Population Health and Job Security

Twitter icon
Facebook icon
LinkedIn icon
e-mail icon
Google icon

A new report from Premier, Inc, indicates that hospital leadership is moving more slowly than previously signaled when it comes to active ACO participation. The report is based on a small sample, just 115 C-suite executives from 35 states, but it follows a similar survey conducted 18 months ago. Back then, more than half of the executives interviewed said they’d create or join an ACO by the end of 2013. The current survey indicates participation is closer to 1 in 4.

If hospital leaders want to keep their jobs, this is not necessarily a bad—or surprising—development.

The ACO model is so dramatically different than the current fix-the-sick approach to health care that major, systemic change—not to mention significant investments in infrastructure and reallocation of capital—will be required. Leaders on the provider side seek to improve patient care. The ACO aims to improve population health.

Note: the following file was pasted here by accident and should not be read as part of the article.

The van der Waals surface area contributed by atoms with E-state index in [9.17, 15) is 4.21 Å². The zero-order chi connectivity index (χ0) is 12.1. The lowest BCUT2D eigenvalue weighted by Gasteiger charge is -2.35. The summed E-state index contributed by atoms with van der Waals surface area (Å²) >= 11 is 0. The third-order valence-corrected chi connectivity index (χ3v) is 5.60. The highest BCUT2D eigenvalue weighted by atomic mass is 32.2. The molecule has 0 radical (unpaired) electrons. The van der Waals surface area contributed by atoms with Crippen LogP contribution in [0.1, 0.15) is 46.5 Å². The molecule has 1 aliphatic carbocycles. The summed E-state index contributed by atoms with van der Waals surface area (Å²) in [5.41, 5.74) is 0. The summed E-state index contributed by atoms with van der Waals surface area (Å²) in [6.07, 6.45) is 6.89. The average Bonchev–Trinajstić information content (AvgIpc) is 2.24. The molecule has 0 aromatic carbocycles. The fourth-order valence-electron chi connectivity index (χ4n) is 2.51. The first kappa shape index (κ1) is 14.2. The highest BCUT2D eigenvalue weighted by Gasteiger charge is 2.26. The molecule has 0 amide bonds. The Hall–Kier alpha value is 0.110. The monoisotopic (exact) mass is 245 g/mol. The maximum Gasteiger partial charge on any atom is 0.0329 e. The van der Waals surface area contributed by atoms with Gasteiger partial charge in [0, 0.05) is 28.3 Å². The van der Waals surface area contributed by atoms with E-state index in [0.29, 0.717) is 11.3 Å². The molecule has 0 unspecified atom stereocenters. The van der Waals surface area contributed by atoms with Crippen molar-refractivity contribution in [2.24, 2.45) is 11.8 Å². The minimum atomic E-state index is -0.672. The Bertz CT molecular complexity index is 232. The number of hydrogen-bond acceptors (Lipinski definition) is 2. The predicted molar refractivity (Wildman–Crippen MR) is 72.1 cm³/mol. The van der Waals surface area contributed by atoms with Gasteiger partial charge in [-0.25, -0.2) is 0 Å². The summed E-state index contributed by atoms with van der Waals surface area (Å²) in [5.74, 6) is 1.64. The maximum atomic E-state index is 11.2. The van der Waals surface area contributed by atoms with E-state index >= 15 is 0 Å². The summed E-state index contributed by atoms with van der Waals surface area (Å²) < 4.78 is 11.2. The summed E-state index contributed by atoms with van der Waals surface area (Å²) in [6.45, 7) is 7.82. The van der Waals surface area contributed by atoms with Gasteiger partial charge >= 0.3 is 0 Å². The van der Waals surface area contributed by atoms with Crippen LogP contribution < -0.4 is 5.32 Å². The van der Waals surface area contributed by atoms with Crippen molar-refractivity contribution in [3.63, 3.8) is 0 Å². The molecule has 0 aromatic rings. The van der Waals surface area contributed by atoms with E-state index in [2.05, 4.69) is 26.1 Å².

What is hospital leadership doing?

Quite a bit, it seems. More than 70% of respondents said they are making investments in lifestyle and wellness coaching, and 62.4% are investing in medical homes. Other key infrastructure investments being made to support transitional or end-of-life care (61.5%), home health (54.9%), patient risk stratification (45.9%), virtual care/telemedicine (41.3%), partnerships with payors (41.3%), integrating clinical, supply chain, and financial data (37.8%), and patient registries (30.3%).

About 18% of respondents reported having an active ACO, with large, urban, and IDN sites best represented. That compares with 4% in the spring of 2012. Another 26.1% percent expect to become active this year.
What about the 23.5% who say they will sit on the sidelines for the foreseeable future?

Providers that do not prepare to demonstrate accountability for their patient base are essentially planning for obsolescence. Slowly but surely payment models will change, and the traditional plain-wrap sick business will not be as profitable as the focused factory that turns out knee replacements, heart surgeries, and transplants. Hospitals maintaining the status quo will forfeit profitability to those organizations that morph into centers of health that reach into every corner of the community to engage patients in the pursuit of health. You may not own the gym but you sure better be in business with someone who does.

As the calendar opens on 2014, the message is this: Walk, don’t run, toward devising an ACO strategy for your organization. Most importantly, don’t do nothing at all.

Cheryl Proval

ACO Survey Executive Summary